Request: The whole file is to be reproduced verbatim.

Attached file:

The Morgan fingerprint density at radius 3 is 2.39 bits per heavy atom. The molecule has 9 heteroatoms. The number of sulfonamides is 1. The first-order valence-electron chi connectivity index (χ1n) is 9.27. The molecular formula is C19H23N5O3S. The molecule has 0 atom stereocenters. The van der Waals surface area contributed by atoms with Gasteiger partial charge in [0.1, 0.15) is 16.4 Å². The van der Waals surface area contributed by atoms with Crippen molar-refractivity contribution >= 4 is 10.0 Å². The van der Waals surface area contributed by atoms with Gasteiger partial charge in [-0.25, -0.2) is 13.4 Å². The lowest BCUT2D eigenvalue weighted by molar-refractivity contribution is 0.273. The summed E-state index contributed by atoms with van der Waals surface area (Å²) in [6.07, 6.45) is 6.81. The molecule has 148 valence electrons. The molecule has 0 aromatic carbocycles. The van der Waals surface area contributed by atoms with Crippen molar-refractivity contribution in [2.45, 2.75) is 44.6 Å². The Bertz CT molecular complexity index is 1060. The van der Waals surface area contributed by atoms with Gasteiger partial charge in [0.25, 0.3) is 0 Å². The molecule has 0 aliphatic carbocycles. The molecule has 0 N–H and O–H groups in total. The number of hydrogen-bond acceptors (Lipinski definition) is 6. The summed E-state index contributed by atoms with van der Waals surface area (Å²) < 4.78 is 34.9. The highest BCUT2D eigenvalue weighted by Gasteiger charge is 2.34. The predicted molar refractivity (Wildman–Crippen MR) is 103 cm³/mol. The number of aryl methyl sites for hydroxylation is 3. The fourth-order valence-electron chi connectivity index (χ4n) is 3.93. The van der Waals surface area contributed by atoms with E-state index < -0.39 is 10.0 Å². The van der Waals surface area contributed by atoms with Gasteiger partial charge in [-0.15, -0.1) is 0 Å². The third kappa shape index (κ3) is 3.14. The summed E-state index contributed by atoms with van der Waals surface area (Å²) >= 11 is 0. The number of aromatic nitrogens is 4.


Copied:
The Morgan fingerprint density at radius 3 is 2.39 bits per heavy atom. The molecule has 9 heteroatoms. The number of sulfonamides is 1. The first-order valence-electron chi connectivity index (χ1n) is 9.27. The molecular formula is C19H23N5O3S. The molecule has 0 atom stereocenters. The van der Waals surface area contributed by atoms with Gasteiger partial charge in [0.1, 0.15) is 16.4 Å². The van der Waals surface area contributed by atoms with Crippen molar-refractivity contribution >= 4 is 10.0 Å². The van der Waals surface area contributed by atoms with Gasteiger partial charge in [-0.25, -0.2) is 13.4 Å². The lowest BCUT2D eigenvalue weighted by molar-refractivity contribution is 0.273. The summed E-state index contributed by atoms with van der Waals surface area (Å²) in [6.07, 6.45) is 6.81. The molecule has 148 valence electrons. The molecule has 0 aromatic carbocycles. The van der Waals surface area contributed by atoms with Crippen molar-refractivity contribution in [2.45, 2.75) is 44.6 Å². The Bertz CT molecular complexity index is 1060. The van der Waals surface area contributed by atoms with Gasteiger partial charge in [0.25, 0.3) is 0 Å². The molecule has 0 aliphatic carbocycles. The molecule has 0 N–H and O–H groups in total. The number of hydrogen-bond acceptors (Lipinski definition) is 6. The summed E-state index contributed by atoms with van der Waals surface area (Å²) < 4.78 is 34.9. The highest BCUT2D eigenvalue weighted by Gasteiger charge is 2.34. The predicted molar refractivity (Wildman–Crippen MR) is 103 cm³/mol. The number of aryl methyl sites for hydroxylation is 3. The fourth-order valence-electron chi connectivity index (χ4n) is 3.93. The van der Waals surface area contributed by atoms with E-state index < -0.39 is 10.0 Å². The van der Waals surface area contributed by atoms with Gasteiger partial charge in [-0.15, -0.1) is 0 Å². The third kappa shape index (κ3) is 3.14. The summed E-state index contributed by atoms with van der Waals surface area (Å²) >= 11 is 0. The number of aromatic nitrogens is 4.